If you read our previous article on Five Marketing Efforts to Measure you know that when it comes to Social Media, it’s more important to create engagement on the platforms than it is to simply just get clicks. But we also know from previous conversations that in order to create engagement, you have to truly know your audience.
In this article, we’re going to break down those key metrics that help us identify engagement, audience, and overall health of our social platforms.
Social Engagement Metrics
While the social platforms may have their own way of reporting, the metrics are similar across the board. Here are a few key insights that you would want to measure for engagement.
This one is a “duh.” We like to look at engagement as a whole, as well as down to the individual posts, which we explain even more in the next metric…
The more your posts engage, the farther they’ll reach. Looking at this metric on a monthly basis against the number of posts you have, the type of posts you have and the overall theme will help you gauge not only what works for your audience but also cyclical trends.
Video rules and people want more of it. Beyond video views, look at how long people are watching. If posting in stories, consider how many people skip versus continue forward. How likely is it for someone to respond to an action (poll, link click, profile view) after a video? Understanding your video engagement helps you refine your messaging.
This is particular to Facebook and Instagram where you can see what key actions people are taking whether it’s clicking on the website link, or calling you directly. See how your profile is driving leads.
Know thy audience, that’s what we always say. What do your followers look like and are they really your target market? If the answer to that question is no, how can you leverage those who are following you to reach more people who are more likely to do business?
Most of the platforms currently share basic demographics such as age and gender – although, don’t get too comfortable with this if further data privacy rules are enacted.
While we do have these metrics, however, we recommend just paying attention to age to take note of the generations you reach. How a Baby Boomer makes decisions will be different than a Gen X. And they each have different values, motivations as well as digital adoption.
Understanding generational attributes will help you align your message and content strategy for a deeper connection.
Industry and Role
LinkedIn is a wealth of information that can be used to craft a better message and target more effectively. By looking at your visitor data you can see what the typical job roles, functions and industries are for your followers.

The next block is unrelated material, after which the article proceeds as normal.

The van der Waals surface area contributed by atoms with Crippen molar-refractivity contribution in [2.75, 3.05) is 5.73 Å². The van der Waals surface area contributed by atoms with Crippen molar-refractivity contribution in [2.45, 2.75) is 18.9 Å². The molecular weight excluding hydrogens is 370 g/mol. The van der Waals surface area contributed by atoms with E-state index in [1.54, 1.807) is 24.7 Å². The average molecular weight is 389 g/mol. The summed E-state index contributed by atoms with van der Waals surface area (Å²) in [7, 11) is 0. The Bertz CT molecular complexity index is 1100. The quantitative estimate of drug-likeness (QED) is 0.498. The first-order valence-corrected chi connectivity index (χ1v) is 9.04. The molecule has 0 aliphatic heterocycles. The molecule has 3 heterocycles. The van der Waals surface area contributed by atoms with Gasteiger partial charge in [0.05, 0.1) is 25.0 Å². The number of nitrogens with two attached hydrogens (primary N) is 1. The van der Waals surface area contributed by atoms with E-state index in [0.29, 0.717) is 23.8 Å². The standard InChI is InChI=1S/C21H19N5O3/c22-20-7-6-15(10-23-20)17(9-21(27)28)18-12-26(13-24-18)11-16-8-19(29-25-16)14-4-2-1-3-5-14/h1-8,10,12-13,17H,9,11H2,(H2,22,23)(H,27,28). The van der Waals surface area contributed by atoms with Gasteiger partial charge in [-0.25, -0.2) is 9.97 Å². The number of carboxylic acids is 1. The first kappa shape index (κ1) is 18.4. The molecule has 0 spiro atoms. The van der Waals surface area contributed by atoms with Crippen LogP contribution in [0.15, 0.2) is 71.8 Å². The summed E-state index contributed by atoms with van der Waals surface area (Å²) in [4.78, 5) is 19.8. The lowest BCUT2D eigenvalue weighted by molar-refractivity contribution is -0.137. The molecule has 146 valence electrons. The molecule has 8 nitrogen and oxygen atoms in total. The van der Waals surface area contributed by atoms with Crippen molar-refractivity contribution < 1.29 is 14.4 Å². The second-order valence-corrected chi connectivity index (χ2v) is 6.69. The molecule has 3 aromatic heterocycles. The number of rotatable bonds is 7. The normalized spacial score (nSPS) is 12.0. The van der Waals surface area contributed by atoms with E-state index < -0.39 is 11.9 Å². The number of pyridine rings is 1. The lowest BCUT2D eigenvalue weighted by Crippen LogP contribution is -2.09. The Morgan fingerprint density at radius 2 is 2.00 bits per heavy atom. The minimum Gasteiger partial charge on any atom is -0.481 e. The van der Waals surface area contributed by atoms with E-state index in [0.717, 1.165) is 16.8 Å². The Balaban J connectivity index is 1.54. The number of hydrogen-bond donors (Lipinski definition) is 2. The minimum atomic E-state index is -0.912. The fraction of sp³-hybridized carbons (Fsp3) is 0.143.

Especially if your business is across multiple regions, it’s important to look at location to see where most of your community is. If you’re based in California and notice most of your followers are in your backyard, take a look at your post content and see how you can create content that expands beyond your immediate audience.
Social Platform Growth
Where do you need to step up your efforts and where are you coasting? In addition to engagement, looking at your follow growth and reach will help you understand how to modify content and set benchmarks.
This gives you an idea of what your monthly growth looks like and whether you’re hitting benchmarks. On platforms like Facebook, you should also look at growth against organic and paid. If you’re always paying for your audience, you might not really be engaging them at all.
Unlike Reach, which is the total number of people who see your content, impressions are the number of people who had the opportunity to see your content. This is your opportunity metric. If you’re seeing that you have a big gap between Impressions and Reach, then consider how you’re choosing to engage your audience. The more questions you ask, conversations you start or strong calls to action you offer the better you’ll be at decreasing the jump.
Next Step: Brainstorm
Typically, when we think about reviewing metrics we think that we should be looking for ways to increase performance. And yes, that should be a goal, but you will have a greater opportunity to identify ways to improve if you open your mind to brainstorming.
Rather than looking at poor engagement metrics and thinking, “Welp, that just didn’t work,” take a moment to dissect and ask, “What could be changed?” Maybe your message doesn’t actually fit your target market? Maybe you used an infographic, could you try an image that features real people instead?
When you get into the habit of reviewing your engagement metrics and open your mindset to improvement, you’ll be surprised by how many ideas you can generate.
If you’re ready to get started reviewing your social media metrics monthly, but unsure of where to start – reach out. We’d love to help.